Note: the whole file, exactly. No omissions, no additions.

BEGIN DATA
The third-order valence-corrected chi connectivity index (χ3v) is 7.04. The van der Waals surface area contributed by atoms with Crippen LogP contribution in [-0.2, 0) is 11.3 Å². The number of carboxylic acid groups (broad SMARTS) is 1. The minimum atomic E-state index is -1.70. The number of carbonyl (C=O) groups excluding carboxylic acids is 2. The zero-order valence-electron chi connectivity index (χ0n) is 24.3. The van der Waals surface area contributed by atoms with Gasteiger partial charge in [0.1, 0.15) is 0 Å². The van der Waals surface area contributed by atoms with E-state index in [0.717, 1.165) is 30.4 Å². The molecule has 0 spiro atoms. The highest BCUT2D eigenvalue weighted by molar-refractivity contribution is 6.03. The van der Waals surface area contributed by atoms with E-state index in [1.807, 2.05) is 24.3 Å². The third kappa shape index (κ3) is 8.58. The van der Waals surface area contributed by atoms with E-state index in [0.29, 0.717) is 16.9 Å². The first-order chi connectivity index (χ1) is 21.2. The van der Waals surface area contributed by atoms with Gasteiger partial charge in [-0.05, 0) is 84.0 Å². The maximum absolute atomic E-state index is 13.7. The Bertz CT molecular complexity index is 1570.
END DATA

The third-order valence-corrected chi connectivity index (χ3v) is 7.04. The van der Waals surface area contributed by atoms with Crippen LogP contribution in [-0.2, 0) is 11.3 Å². The number of carboxylic acid groups (broad SMARTS) is 1. The minimum atomic E-state index is -1.70. The number of carbonyl (C=O) groups excluding carboxylic acids is 2. The zero-order valence-electron chi connectivity index (χ0n) is 24.3. The van der Waals surface area contributed by atoms with Gasteiger partial charge in [0.1, 0.15) is 0 Å². The van der Waals surface area contributed by atoms with E-state index in [0.717, 1.165) is 30.4 Å². The molecule has 0 spiro atoms. The highest BCUT2D eigenvalue weighted by molar-refractivity contribution is 6.03. The van der Waals surface area contributed by atoms with E-state index in [1.807, 2.05) is 24.3 Å². The third kappa shape index (κ3) is 8.58. The van der Waals surface area contributed by atoms with E-state index in [0.29, 0.717) is 16.9 Å². The first-order chi connectivity index (χ1) is 21.2. The van der Waals surface area contributed by atoms with Gasteiger partial charge in [-0.05, 0) is 84.0 Å². The maximum absolute atomic E-state index is 13.7. The Bertz CT molecular complexity index is 1570.